"Intellectual Property and the creative arts"
One does not have to be a Marxist to recognize that, as part of our intellectual superstructure, laws arise from the practical realities of how things get made. When the only way to copy texts and pictures was by hand, there were no Intellectual Property (IP) laws. Printing presses made copying cheap and fast, and IP laws emerged to regulate them. Digital copying is faster still and perfect, and existing laws are no longer able to protect the intellectual labour of creators while facilitating the studying of their works and their reuse in fresh artistic creation. A generation is growing up disdainful of copyright law because of its irrelevance to modern needs. Trailers in cinemas warning that copying a film is theft, akin to purse-snatching, strike most spectators as manifestly untrue. Stealing deprives someone of the use of their property, while copying something only adds to the number of copies in existence. The supposed loss to a rights holder is notional and dependent upon the untestable hypothesis that a consumer prevented from copying something will buy it instead.
Outmoded prohibitions on copying have to be 'bent' to meet present needs, which undermines the credibility of the legal system itself. To take an extreme example of the danger of this bending of terms, those who download illegal child pornography are usually convicted of "making indecent images", which implies a creative act. The word "making" is misused to cover the copying into a user's cache of images from a web-server, which is an automatic part of the normal function of a web-browser. When the law is forced to misname the agency of criminals its essential correspondence to citizens' moral sense is weakened. Current law cannot cope with the automatic and rapid copying that is the normal activity of a computer. Two responses to this legal inadequacy are evident: i) holders overstate their rights, ignoring valid exemptions, and seek to enforce them by technical means, digital locks, and ii) users ignore creators' rights and bypass the digital locks. This divergence makes it impossible to strike a balance between the interests of producers and those of consumers of writing, sound recordings, and still and motion pictures.
However, to think simply in terms of producers versus consumers is to mistake the nature of cultural production. Modern IP laws would have stifled at birth almost all of Shakespeare's works because they 'stole' from Raphael Holinshed's and Edward Hall's prose histories of England, Thomas North's translation of Plutarch, Arthur Brooke's poem Romeus and Juliet, and many others. Today's creators sample and mash-up disparate sound and video streams to form new works distributed over the Internet directly from producer to consumer. The criminalization of these creative acts prevents debate about what is at stake when one artist draws upon another's work. The widening gap between the official position on copyright and the general indifference to it shown by students, researchers, and creative artists leaves these groups dangerously exposed with nothing but intuition to guide them. Disconnecting from the Internet those who violate copyright laws would only further marginalize the most creatively productive groups in society, those upon whom cultural development depends.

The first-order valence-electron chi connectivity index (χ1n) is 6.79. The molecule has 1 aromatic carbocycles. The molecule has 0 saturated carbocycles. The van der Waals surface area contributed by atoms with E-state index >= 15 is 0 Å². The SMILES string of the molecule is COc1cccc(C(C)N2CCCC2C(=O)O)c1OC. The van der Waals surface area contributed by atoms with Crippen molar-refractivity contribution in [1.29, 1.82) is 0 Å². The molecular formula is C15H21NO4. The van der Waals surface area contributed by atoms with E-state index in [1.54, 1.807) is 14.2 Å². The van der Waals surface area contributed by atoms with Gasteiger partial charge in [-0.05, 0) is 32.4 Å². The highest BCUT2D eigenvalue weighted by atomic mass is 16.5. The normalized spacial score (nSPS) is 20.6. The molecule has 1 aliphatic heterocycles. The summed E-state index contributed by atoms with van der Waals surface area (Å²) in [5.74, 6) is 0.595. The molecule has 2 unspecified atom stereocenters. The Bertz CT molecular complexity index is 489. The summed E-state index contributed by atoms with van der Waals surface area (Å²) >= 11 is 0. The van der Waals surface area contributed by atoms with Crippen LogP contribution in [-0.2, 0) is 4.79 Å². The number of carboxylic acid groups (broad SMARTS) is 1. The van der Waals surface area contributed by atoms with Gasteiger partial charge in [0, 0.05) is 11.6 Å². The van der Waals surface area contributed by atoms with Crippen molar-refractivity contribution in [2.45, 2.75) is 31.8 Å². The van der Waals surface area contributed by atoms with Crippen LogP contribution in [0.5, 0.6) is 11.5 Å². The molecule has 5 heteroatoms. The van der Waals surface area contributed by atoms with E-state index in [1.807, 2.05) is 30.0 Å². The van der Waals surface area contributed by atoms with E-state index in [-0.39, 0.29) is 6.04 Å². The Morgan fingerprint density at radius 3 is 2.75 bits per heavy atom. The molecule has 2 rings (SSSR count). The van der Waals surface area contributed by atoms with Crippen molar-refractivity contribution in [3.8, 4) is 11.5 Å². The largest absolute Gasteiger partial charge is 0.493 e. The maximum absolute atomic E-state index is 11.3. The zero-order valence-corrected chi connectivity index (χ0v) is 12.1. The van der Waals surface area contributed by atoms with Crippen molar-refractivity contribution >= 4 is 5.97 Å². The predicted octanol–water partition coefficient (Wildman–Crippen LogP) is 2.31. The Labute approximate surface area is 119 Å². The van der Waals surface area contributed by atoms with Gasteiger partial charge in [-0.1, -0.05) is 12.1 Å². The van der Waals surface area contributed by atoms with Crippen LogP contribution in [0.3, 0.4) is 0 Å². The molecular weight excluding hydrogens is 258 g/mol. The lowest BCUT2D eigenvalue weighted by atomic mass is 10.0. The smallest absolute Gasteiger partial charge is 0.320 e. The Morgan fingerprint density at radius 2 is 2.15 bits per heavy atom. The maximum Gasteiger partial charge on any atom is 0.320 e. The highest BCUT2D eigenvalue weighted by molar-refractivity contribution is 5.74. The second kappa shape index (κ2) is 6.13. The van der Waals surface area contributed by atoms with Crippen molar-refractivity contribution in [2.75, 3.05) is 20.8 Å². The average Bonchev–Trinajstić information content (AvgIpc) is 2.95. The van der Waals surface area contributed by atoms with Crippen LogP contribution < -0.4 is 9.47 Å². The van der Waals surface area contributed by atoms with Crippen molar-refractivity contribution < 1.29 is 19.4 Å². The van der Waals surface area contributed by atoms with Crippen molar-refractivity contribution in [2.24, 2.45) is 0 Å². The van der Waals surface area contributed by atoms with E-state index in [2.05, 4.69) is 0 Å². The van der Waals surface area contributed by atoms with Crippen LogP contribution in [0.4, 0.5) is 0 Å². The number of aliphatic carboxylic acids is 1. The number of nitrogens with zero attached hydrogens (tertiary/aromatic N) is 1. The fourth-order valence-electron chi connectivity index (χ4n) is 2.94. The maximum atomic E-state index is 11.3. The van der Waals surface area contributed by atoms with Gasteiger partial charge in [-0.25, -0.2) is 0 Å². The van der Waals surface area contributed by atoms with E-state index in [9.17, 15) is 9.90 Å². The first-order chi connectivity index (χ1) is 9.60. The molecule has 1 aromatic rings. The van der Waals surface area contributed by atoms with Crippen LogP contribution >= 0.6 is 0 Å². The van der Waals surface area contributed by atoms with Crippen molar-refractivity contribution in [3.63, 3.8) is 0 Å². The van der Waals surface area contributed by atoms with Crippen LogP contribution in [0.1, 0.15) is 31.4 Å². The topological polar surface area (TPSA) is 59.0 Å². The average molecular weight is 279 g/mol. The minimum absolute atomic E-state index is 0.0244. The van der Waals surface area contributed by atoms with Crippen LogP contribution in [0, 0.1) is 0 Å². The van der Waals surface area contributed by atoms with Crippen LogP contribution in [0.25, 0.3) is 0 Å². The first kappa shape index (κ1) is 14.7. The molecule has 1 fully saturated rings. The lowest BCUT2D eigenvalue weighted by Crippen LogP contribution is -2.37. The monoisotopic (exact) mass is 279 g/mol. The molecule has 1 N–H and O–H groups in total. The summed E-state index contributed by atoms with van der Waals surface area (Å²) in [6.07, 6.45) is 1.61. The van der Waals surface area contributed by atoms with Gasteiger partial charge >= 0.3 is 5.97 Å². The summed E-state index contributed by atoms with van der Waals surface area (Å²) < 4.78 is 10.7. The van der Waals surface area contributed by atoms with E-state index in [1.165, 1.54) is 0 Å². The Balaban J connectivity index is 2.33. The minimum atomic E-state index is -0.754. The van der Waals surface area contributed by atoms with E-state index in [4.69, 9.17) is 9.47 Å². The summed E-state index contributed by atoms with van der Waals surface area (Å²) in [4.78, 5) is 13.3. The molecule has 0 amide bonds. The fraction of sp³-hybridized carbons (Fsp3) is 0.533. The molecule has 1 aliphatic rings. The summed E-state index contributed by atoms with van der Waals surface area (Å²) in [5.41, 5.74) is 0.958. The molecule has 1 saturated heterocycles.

Speaking personally about the formal study of creative works, I find current laws of copyright positively disabling. I am one of the co-editors of the journal Theatre Notebook, which has a 60-year back-file of published research on the practice of British theatre. There are no technical barriers to republishing this material online for the benefit of students of theatre at all levels across the world, but because many of the articles contain pictures whose rights holders cannot be discovered, our lawyers' advise that we distribute back-issues only in paper form. This leaves the material undiscoverable and unavailable to the majority of readers who would benefit from it. Similar restrictions inhibit the teaching of theatre history. Materials have to be chosen not for their intrinsic pedagogical value but for the ease with which one may secure the right to put digital copies of them on the university's Virtual Learning Environment (VLE). My best students routinely submit digital assignments that cannot be shown to other students as models of excellence because they contain pictures for which the reproduction rights have not been secured. Attempts to secure the rights necessary for the limited reproduction of images within academic communities are almost always fruitless. We need legally-codified exceptions to copyright restrictions for the purposes of research and pedagogy, and carefully-constructed and realistic boundaries on the reuse of restricted material by creative artists.